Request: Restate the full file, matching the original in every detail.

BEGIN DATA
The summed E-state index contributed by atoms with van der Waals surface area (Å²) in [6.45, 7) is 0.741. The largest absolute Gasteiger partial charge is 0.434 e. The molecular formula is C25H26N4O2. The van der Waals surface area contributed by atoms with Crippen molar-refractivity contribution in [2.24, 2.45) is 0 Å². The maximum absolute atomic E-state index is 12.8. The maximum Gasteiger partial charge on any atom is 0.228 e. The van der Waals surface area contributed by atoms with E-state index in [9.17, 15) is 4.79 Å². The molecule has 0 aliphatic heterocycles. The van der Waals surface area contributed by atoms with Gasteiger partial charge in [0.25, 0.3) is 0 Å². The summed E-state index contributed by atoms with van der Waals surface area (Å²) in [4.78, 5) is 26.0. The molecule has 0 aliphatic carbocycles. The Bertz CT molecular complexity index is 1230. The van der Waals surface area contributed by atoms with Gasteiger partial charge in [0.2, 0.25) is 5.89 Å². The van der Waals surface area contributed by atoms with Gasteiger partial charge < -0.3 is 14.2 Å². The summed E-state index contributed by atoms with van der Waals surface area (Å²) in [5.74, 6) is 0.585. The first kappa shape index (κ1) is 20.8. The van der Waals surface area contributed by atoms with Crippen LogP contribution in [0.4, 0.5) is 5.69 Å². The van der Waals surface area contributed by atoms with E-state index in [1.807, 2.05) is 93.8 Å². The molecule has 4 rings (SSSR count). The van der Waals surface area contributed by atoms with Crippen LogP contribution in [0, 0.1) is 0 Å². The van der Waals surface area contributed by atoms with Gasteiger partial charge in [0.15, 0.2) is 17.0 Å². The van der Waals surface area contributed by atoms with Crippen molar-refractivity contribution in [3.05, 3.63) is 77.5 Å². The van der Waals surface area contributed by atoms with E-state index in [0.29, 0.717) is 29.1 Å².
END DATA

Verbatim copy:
The summed E-state index contributed by atoms with van der Waals surface area (Å²) in [6.45, 7) is 0.741. The largest absolute Gasteiger partial charge is 0.434 e. The molecular formula is C25H26N4O2. The van der Waals surface area contributed by atoms with Crippen molar-refractivity contribution in [2.24, 2.45) is 0 Å². The maximum absolute atomic E-state index is 12.8. The maximum Gasteiger partial charge on any atom is 0.228 e. The van der Waals surface area contributed by atoms with E-state index in [9.17, 15) is 4.79 Å². The molecule has 0 aliphatic heterocycles. The van der Waals surface area contributed by atoms with Gasteiger partial charge in [0.25, 0.3) is 0 Å². The summed E-state index contributed by atoms with van der Waals surface area (Å²) in [4.78, 5) is 26.0. The molecule has 0 aliphatic carbocycles. The Bertz CT molecular complexity index is 1230. The van der Waals surface area contributed by atoms with Gasteiger partial charge in [0.2, 0.25) is 5.89 Å². The van der Waals surface area contributed by atoms with Gasteiger partial charge < -0.3 is 14.2 Å². The summed E-state index contributed by atoms with van der Waals surface area (Å²) in [5.74, 6) is 0.585. The first kappa shape index (κ1) is 20.8. The van der Waals surface area contributed by atoms with Crippen LogP contribution in [0.4, 0.5) is 5.69 Å². The van der Waals surface area contributed by atoms with E-state index in [1.807, 2.05) is 93.8 Å². The molecule has 4 rings (SSSR count). The van der Waals surface area contributed by atoms with Crippen LogP contribution in [0, 0.1) is 0 Å². The van der Waals surface area contributed by atoms with Gasteiger partial charge in [0.15, 0.2) is 17.0 Å². The van der Waals surface area contributed by atoms with Crippen molar-refractivity contribution in [3.05, 3.63) is 77.5 Å². The van der Waals surface area contributed by atoms with E-state index in [0.29, 0.717) is 29.1 Å².